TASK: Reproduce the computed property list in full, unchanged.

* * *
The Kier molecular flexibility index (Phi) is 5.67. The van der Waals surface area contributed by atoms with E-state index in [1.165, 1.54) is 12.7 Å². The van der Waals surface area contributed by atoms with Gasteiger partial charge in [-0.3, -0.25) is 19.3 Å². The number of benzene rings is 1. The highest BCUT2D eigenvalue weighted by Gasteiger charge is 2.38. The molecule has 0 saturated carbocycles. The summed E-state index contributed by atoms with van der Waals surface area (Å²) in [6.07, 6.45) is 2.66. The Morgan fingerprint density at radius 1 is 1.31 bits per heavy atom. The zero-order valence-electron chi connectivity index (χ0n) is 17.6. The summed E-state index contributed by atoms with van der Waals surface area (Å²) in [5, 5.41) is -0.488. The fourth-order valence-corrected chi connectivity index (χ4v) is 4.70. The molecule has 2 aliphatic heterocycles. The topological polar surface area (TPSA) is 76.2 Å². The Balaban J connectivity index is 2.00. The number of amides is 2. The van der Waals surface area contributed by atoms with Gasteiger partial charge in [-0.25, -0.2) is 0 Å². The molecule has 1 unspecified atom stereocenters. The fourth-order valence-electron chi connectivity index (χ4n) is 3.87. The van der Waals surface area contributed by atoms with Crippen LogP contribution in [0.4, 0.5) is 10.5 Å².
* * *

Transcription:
The Kier molecular flexibility index (Phi) is 5.67. The van der Waals surface area contributed by atoms with E-state index in [1.165, 1.54) is 12.7 Å². The van der Waals surface area contributed by atoms with Gasteiger partial charge in [-0.3, -0.25) is 19.3 Å². The number of benzene rings is 1. The highest BCUT2D eigenvalue weighted by Gasteiger charge is 2.38. The molecule has 0 saturated carbocycles. The summed E-state index contributed by atoms with van der Waals surface area (Å²) in [6.07, 6.45) is 2.66. The Morgan fingerprint density at radius 1 is 1.31 bits per heavy atom. The zero-order valence-electron chi connectivity index (χ0n) is 17.6. The summed E-state index contributed by atoms with van der Waals surface area (Å²) in [5, 5.41) is -0.488. The fourth-order valence-corrected chi connectivity index (χ4v) is 4.70. The molecule has 2 aliphatic heterocycles. The topological polar surface area (TPSA) is 76.2 Å². The Balaban J connectivity index is 2.00. The number of amides is 2. The van der Waals surface area contributed by atoms with Gasteiger partial charge in [-0.25, -0.2) is 0 Å². The molecule has 1 unspecified atom stereocenters. The fourth-order valence-electron chi connectivity index (χ4n) is 3.87. The van der Waals surface area contributed by atoms with Crippen LogP contribution in [0.4, 0.5) is 10.5 Å².